Dynamical Simulated Annealing

To construct the stationary localized mode eigenvector for the nonlinear 3-D diatomic lattice with long range interactions, we build on techniques which have been used successfully to identify 1-D anharmonic modes [1], one of which is the rotating wave approximation. A Fourier extension of that idea for vibration in a stationary periodic mode with fundamental frequency, W, which includes the static and second harmonic for the ith particle displacement, ri(t), is
ri(t) = ri(0) + ri(1) cos Wt + ri(2) cos 2Wt ,
where ri(0), is the distorted equilibrium position of the ith particle, and the ri(n)'s are the time-independent amplitudes of the different harmonics. The force acting on the ith particle can also be represented by a similar Fourier series. Substituting the coordinate and force Fourier series into the classical equations of motion and equating the terms with different harmonics gives a time-independent system of nonlinear equations
Fi(n) + n2 W2 mi ri(n) = 0, n = 0, 1, 2.
The Fourier coefficients, Fi(n), are determined in the usual way [1].

The procedure for finding the anharmonic localized mode eigenvector relies on first generating a fictitious dynamics for the Fourier amplitudes and then applying a version of dynamical simulated annealing [2]. The coefficients qi(0), qi(2), and qi(1) are now taken to vary with time and obey the following fictitious equations of motion:

Qi(n) = Fi(n) + n2 W2 mi qi(n) = mi d2qi(n)/dt2 , n = 0, 1, 2;
so that dynamical simulated annealing can be used to find the equilibrium values for these quantities ri(0), ri(2), and ri(1) when all Qi(n)=0.

Our iterative procedure to obtain the eigenvector is as follows:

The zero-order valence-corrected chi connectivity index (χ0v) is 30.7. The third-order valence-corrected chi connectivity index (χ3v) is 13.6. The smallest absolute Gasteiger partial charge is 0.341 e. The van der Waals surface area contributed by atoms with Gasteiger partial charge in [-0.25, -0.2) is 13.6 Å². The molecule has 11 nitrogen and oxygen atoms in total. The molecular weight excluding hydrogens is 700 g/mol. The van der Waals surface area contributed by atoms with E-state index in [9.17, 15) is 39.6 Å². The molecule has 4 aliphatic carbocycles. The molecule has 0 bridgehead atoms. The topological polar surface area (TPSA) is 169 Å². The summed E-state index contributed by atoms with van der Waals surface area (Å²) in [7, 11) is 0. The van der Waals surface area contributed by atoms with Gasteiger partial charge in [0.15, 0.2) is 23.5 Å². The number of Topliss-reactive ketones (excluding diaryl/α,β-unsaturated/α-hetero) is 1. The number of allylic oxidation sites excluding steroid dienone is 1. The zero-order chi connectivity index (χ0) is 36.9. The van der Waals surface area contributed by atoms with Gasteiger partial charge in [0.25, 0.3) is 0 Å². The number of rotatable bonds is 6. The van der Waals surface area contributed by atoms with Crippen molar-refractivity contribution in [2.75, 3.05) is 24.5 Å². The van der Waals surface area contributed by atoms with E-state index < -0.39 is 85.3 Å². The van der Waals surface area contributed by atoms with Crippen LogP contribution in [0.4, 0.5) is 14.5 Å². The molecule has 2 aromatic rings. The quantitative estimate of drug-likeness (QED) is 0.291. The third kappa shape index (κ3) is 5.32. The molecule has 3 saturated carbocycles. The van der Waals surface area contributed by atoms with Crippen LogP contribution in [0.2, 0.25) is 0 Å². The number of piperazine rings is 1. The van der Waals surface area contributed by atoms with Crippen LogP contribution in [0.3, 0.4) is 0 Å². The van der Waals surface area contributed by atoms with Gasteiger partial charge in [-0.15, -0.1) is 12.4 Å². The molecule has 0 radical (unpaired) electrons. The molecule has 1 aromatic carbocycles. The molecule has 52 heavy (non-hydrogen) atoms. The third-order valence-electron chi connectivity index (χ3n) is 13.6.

(1) Guess an initial shape for the gap mode eigenvector. In our case we use the mass-defect eigenvector associated with a harmonic gap mode of frequency W. The rescaled mass-defect gap mode eigenvector gives initial amplitudes qi(1) where ri(1)=a while qi(0), qi(2), and the initial velocities are set to zero.
(2) Make an MD time step by solving the last equation and update the quantities, qi(n) and the dqi(n)/dt for fixed central particle amplitude a. The classical equations of motion are integrated using the "leap-frog" algorithm [3] with a time step of 1.35 fs.
(3) Apply a form of dynamical simulated annealing [2]. During a MD simulation run, the oscillatory values of the kinetic energies of each of these three objects qi(n) per particle for the N particles is monitored. (Each object vibrates around its equilibrium position ri(n)). When the total kinetic energy of the system of objects passes through its maximal value in the MD fictitious time-evolution, all object's velocities dqi(n)/dt are set to zero. In this way we incrementally move the system closer to its equilibrium configuration.
(4) After 40 MD steps as described in (2) and checking for condition (3) the intrinsic gap mode frequency W is updated by solving the single equation F0(1)+W2ri(1)=0 for W with r0(1)=a.
(5) Verify the correctness and stability of the resultant IGM eigenvector with a regular MD simulation. Repeat (1) through (4) until the lifetime of the mode remains unchanged when the resultant eigenvector is used as an initial condition for an MD simulation. As long as the frequency of the mode remains in the gap we find the procedure described here converges to a localized eigenvector. No change in the results is observed when this procedure is repeated with a 1/2 time step.

A system of up to 9,000 nonlinear equations is solved successfully using the developed method. This numerical technique is general enough to apply to any nonlinear system which allows a classical molecular dynamics treatment, including the rigid-ion and the shell models.

[1] S.A.Kiselev, S.R.Bickham, and A.J.Sievers, Phys. Rev. B 48, 13508 (1993).
[2] R.Car and M.Parrinello, Phys. Rev. Lett. 55, 2471 (1985).
[3] R.W.Hockney and J.W.Eastwood, Computer Simulation Using Particles (McGraw-Hill Inc., New York, 1981).